Morgan Stanley
  • Experienced Professionals
  • May 11, 2018

The Art of Giving "Advice"

For Johnbull Okpara, the way we frame and deliver feedback can define team dynamics and performance—as well as a larger firm culture.

Johnbull Okpara doesn’t dispense negative feedback, per se. As Global Head of Financial Planning & Analysis and Chief Financial Officer of Infrastructure, he positions it as “advice” when coaching team members, mentees, or clients.

“Before I arrived at Morgan Stanley, I learned this strategy from one of my mentors, and the change in terminology makes all the difference,” he says, allowing him to frame criticism as support. “It inspired me to focus on my own improvement and long-term development and, in a broader sense, made me think about how ‘soft skills’ are just as critical as the ‘hard skills’ that most corporations prioritize. Both are necessary and need to be honed throughout the course of a successful career,” he adds.

Okpara’s philosophy may come as a surprise from someone who has spent most of his career steeped in analytics, and whose resume includes such previous roles as Global Controller, Business Risk Services Director, and Managing Vice President of Finance. But these titles belie his expertise with and belief in the power of emotional intelligence.   

A Quant With Soft Skills

"I definitely identify as a quant; that's my core skill set," Okpara says.  "My team and I develop and run models and processes that paint a picture of the firm's environment and its capacity to generate revenue and earnings in normal scenarios as well as times of stress. But I firmly believe that how people interact, in both relaxed and tense situations, is an equally compelling barometer and sends a clear message about the firm's culture."

Indeed, as deeply rooted as Morgan Stanley's culture is, discussing it openly and often helps to seed it among more recent hires and the next generation of leaders. Okpara, who himself joined the firm in 2016, is delighted that Morgan Stanley's senior leaders appreciate the combination of EQ and IQ. "Or as Chairman and CEO James Gorman puts it, 'competence and collegiality,'" he says. "It's a familiar refrain in executive committee meetings, and it's that tone from the top that has permeated the firm's consciousness and set a clear standard about what we believe, and how we act."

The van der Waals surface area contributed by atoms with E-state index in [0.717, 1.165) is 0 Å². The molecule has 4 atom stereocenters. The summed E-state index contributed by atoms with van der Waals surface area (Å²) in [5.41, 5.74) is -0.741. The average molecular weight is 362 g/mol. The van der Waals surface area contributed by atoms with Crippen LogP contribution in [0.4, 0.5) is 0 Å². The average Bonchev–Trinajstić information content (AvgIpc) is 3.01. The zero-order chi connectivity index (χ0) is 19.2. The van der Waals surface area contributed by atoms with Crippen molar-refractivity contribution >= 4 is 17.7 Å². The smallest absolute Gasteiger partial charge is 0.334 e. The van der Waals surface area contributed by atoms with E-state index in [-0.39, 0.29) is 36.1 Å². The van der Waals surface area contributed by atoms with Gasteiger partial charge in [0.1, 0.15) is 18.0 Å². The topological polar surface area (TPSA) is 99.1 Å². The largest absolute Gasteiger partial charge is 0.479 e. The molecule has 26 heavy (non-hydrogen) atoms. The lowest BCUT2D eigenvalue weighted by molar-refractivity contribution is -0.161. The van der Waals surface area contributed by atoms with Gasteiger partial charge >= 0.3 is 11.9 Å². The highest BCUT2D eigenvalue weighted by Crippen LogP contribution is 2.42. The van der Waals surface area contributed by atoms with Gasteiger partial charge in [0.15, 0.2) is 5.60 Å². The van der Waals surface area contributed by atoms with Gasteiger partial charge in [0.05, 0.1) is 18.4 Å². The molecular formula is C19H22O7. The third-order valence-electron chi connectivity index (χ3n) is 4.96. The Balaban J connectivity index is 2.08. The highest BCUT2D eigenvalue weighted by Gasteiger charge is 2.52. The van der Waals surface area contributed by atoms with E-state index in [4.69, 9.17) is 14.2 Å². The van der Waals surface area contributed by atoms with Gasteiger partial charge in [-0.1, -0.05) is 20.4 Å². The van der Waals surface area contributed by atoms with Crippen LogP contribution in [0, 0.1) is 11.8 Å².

Okpara himself is setting a high standard. A critical driver of the firm's infrastructure and expense management gears, he has expanded the group via internal and external hires and through a recent organization aimed at more integrated and streamlined hierarchy.  

Competence and Collegiality

Change itself can feel like a kind of criticism, but it's also extremely constructive when managed just right. That means communicating what's motivating that change clearly, which can make all the difference on a team--and throughout the organization. "Words have such an impact because they set the tone in workplace relationships," says Okpara. "Not only between a manager and a subordinate, but also throughout an entire workforce."

Okpara is also in high demand as a speaker for firm recruitment events, frequently delivering keynote addresses on the importance of diversity and inclusion, as well as talent recognition and mobility. Despite a packed schedule, he makes a point to set aside time to mentor interns and analysts, with "competence and collegiality" integral to his guidance.

"I can think of no better philosophy to help set my colleagues up for success; the fact that it's Morgan Stanley's mandate as well as my own makes it all the more meaningful."  

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